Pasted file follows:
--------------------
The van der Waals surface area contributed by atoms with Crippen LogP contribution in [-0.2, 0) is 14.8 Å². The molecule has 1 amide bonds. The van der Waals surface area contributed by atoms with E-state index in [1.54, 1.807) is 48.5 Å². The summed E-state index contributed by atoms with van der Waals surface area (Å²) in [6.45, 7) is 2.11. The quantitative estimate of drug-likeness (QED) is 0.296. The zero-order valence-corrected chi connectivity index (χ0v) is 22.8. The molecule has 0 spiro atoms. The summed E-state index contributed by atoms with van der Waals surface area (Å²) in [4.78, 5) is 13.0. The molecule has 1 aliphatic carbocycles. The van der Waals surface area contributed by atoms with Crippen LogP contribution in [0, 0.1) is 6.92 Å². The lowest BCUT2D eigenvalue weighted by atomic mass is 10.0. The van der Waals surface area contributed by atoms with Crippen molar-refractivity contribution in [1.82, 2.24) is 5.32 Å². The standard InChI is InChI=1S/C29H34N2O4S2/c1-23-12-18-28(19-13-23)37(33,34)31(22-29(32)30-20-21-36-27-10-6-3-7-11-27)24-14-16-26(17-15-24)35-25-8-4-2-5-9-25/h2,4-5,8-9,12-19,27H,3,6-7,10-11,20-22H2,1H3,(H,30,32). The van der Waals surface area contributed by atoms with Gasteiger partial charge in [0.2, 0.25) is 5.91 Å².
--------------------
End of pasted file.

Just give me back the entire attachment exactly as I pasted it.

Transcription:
The van der Waals surface area contributed by atoms with Crippen LogP contribution in [-0.2, 0) is 14.8 Å². The molecule has 1 amide bonds. The van der Waals surface area contributed by atoms with E-state index in [1.54, 1.807) is 48.5 Å². The summed E-state index contributed by atoms with van der Waals surface area (Å²) in [6.45, 7) is 2.11. The quantitative estimate of drug-likeness (QED) is 0.296. The zero-order valence-corrected chi connectivity index (χ0v) is 22.8. The molecule has 0 spiro atoms. The summed E-state index contributed by atoms with van der Waals surface area (Å²) in [4.78, 5) is 13.0. The molecule has 1 aliphatic carbocycles. The van der Waals surface area contributed by atoms with Crippen LogP contribution in [0, 0.1) is 6.92 Å². The lowest BCUT2D eigenvalue weighted by atomic mass is 10.0. The van der Waals surface area contributed by atoms with Crippen molar-refractivity contribution in [1.82, 2.24) is 5.32 Å². The standard InChI is InChI=1S/C29H34N2O4S2/c1-23-12-18-28(19-13-23)37(33,34)31(22-29(32)30-20-21-36-27-10-6-3-7-11-27)24-14-16-26(17-15-24)35-25-8-4-2-5-9-25/h2,4-5,8-9,12-19,27H,3,6-7,10-11,20-22H2,1H3,(H,30,32). The van der Waals surface area contributed by atoms with Gasteiger partial charge in [0.2, 0.25) is 5.91 Å².